James Turrell in Vegas at Whitewallmag.com
Last weekend, a few art journalists, myself included, were summoned to take in a new James Turrell installation in Las Vegas. It was an addition to the collection on MGM Resorts’ CityCenter properties, a $9.2 billion mega-resort opened in 2009 on the Las Vegas Strip. CityCenter (credited with being a rescuing job-creator for Nevadans during the recession) includes several hotel-casinos and the Shops at Crystals, a luxury shopping mall with an impressive cluster of Fendi, Miu Miu, Louis Vuitton, and other high-end boutiques.
The purpose of our trip was to see the newest addition to the collection, James Turrell’s design of a monorail station connecting the Shops at Crystals with the Aria Hotel and Casino with a cutout in walls so that the light is viewable from the Shops below.Worry bubbles pop in my mind—am I becoming numb to Turrell’s magic? Does his commodification of light work in a place where luxury is commoditized? Are Turrell’s muted perceptual gestures too soft for Vegas’ harsh neon overload? Or will they blend in entirely to a city so rampant with color, undetectable to the untrained eye? Does any art (not just Turrell’s) register in Las Vegas, where people bustle across ten-lane streets to water shows and lion tricks and trapeze artists and Michael Jackson tributes (not to mention the requisite gambling and drinking), at all?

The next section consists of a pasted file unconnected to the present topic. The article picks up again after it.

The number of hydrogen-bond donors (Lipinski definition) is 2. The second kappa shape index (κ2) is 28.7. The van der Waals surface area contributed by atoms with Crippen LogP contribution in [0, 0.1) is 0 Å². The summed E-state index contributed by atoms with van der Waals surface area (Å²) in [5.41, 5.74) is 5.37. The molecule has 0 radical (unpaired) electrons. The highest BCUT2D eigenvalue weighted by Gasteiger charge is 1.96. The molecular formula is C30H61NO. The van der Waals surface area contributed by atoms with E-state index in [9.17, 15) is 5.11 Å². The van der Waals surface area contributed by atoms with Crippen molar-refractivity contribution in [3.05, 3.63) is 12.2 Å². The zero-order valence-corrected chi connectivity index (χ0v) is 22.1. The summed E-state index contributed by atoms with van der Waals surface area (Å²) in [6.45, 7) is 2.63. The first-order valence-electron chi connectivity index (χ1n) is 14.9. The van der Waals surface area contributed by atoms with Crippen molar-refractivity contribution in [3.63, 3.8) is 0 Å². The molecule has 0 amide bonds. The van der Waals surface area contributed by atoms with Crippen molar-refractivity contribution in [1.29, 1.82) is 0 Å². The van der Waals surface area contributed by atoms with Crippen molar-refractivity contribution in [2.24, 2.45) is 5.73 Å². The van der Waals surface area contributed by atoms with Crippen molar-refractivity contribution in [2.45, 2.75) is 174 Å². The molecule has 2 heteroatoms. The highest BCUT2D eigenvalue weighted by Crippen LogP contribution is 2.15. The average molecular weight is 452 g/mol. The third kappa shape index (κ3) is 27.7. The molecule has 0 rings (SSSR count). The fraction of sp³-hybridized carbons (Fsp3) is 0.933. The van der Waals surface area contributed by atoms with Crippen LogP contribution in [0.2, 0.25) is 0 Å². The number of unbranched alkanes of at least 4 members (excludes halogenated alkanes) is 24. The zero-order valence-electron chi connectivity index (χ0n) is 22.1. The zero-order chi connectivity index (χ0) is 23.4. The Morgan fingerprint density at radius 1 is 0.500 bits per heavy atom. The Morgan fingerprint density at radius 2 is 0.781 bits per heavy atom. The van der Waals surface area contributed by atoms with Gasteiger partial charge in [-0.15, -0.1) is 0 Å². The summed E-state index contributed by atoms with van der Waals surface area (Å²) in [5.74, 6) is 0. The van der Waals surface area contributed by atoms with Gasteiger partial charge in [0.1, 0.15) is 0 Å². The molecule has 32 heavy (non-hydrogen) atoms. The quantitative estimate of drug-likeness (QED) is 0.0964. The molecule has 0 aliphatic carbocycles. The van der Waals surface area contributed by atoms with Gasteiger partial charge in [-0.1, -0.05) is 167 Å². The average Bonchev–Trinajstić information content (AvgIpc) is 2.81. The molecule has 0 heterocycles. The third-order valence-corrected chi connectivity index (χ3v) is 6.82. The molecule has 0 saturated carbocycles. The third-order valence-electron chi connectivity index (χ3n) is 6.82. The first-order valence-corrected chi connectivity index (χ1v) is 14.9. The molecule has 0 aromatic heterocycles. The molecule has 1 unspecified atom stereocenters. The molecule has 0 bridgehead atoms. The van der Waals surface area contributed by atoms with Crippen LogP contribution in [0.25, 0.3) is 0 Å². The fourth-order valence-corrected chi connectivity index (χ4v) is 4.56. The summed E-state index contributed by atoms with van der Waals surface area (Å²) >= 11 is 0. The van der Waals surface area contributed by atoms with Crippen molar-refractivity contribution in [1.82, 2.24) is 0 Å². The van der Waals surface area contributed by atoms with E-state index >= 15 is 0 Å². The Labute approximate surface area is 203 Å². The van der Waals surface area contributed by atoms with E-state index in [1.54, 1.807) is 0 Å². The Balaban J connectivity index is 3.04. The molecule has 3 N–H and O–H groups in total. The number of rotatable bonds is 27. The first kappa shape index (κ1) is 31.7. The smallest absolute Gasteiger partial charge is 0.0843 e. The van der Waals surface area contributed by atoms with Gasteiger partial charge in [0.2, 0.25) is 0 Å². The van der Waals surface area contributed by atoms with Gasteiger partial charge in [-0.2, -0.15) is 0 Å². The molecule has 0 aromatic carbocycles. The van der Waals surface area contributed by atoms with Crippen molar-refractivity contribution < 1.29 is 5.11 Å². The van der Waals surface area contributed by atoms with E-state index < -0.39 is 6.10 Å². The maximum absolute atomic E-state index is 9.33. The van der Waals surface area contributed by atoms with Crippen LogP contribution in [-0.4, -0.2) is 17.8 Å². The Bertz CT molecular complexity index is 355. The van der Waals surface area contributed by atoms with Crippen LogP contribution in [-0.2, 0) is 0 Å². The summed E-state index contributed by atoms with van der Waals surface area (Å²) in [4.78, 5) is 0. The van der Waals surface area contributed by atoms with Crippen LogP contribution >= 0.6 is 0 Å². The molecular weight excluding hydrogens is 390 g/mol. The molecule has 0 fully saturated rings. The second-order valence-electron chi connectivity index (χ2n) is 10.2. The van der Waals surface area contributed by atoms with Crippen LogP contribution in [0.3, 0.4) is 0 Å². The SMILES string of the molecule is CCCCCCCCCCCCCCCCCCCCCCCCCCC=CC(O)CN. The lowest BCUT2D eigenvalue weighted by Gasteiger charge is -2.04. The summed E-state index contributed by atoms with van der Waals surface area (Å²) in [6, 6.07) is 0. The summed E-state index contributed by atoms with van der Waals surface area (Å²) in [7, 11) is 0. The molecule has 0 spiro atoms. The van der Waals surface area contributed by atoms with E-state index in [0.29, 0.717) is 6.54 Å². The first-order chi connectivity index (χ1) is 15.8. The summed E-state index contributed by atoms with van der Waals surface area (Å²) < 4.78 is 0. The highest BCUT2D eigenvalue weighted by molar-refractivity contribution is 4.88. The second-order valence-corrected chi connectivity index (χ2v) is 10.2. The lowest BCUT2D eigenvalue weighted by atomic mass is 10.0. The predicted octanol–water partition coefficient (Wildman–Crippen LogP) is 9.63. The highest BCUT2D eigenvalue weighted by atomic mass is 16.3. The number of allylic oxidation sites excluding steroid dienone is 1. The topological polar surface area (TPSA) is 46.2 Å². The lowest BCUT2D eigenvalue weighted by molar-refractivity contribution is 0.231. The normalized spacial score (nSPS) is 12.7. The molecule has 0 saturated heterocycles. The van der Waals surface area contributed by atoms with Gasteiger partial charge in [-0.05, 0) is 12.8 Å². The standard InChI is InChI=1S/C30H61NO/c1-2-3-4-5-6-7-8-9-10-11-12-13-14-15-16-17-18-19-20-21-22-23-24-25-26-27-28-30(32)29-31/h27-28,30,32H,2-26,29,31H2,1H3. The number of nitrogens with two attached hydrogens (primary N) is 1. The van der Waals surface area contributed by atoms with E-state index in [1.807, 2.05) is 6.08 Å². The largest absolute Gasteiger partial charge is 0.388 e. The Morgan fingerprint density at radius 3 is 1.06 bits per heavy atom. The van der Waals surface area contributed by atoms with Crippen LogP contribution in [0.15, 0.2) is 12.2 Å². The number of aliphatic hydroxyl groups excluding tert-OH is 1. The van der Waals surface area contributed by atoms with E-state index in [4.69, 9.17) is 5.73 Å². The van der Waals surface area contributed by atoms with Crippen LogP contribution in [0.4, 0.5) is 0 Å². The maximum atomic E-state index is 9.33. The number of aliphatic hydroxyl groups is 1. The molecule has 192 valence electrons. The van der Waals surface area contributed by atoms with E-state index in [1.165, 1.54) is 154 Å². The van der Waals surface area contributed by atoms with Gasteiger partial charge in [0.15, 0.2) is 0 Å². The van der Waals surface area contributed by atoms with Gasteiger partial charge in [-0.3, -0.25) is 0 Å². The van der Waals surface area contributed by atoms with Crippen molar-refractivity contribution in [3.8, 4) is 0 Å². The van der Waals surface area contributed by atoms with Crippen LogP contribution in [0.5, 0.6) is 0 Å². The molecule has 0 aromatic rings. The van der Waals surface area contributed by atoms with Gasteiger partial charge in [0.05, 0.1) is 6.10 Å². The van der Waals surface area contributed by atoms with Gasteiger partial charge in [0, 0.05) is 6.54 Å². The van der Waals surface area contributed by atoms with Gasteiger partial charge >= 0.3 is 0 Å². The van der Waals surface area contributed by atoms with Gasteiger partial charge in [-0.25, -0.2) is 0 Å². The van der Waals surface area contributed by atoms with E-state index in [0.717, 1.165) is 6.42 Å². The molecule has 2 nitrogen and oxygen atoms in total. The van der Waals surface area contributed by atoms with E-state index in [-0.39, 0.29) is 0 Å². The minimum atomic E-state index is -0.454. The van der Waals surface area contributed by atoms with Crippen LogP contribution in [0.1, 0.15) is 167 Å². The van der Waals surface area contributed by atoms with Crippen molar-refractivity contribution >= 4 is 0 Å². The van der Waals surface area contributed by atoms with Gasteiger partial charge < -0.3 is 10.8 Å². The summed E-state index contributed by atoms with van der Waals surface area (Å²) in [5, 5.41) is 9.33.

It’s a difficult pill to swallow, but Turrell’s work simply plays better the more private his work is, and nowhere is more proof than in Las Vegas. The sins contained in the Crystals cutout are manifold—the welcome sign to the shopping mall meshes with it, roping the Turrell piece into it; a Starbucks logo is visible both looking down from the piece and looking up at it; the mundane escalators that you can’t ignore. The Louis Vuitton piece is more powerful, and, of course, having your own Turrell at your home is the winner-winner-chicken-dinner.
[Read the whole article at Whitewallmag.com]